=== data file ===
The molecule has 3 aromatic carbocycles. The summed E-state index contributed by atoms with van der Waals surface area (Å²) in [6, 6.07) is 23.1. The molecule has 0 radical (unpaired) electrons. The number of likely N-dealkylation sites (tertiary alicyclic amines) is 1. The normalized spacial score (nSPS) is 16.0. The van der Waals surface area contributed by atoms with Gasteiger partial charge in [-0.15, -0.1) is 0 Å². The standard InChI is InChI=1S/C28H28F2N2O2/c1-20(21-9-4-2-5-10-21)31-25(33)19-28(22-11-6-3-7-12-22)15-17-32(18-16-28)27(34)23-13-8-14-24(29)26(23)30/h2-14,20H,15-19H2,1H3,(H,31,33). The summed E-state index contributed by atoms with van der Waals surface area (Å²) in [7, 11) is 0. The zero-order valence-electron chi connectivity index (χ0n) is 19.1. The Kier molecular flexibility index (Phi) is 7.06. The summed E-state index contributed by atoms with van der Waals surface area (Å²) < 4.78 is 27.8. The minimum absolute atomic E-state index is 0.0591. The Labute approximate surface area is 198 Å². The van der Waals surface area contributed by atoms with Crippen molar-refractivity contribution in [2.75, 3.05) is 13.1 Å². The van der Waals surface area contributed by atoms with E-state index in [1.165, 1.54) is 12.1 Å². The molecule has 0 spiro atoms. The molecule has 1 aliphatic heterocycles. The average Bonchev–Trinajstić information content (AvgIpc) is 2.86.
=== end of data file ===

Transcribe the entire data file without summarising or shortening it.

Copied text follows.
The molecule has 3 aromatic carbocycles. The summed E-state index contributed by atoms with van der Waals surface area (Å²) in [6, 6.07) is 23.1. The molecule has 0 radical (unpaired) electrons. The number of likely N-dealkylation sites (tertiary alicyclic amines) is 1. The normalized spacial score (nSPS) is 16.0. The van der Waals surface area contributed by atoms with Gasteiger partial charge in [-0.15, -0.1) is 0 Å². The standard InChI is InChI=1S/C28H28F2N2O2/c1-20(21-9-4-2-5-10-21)31-25(33)19-28(22-11-6-3-7-12-22)15-17-32(18-16-28)27(34)23-13-8-14-24(29)26(23)30/h2-14,20H,15-19H2,1H3,(H,31,33). The summed E-state index contributed by atoms with van der Waals surface area (Å²) in [7, 11) is 0. The zero-order valence-electron chi connectivity index (χ0n) is 19.1. The Kier molecular flexibility index (Phi) is 7.06. The summed E-state index contributed by atoms with van der Waals surface area (Å²) < 4.78 is 27.8. The minimum absolute atomic E-state index is 0.0591. The Labute approximate surface area is 198 Å². The van der Waals surface area contributed by atoms with Crippen molar-refractivity contribution in [2.75, 3.05) is 13.1 Å². The van der Waals surface area contributed by atoms with E-state index in [1.165, 1.54) is 12.1 Å². The molecule has 0 spiro atoms. The molecule has 1 aliphatic heterocycles. The average Bonchev–Trinajstić information content (AvgIpc) is 2.86.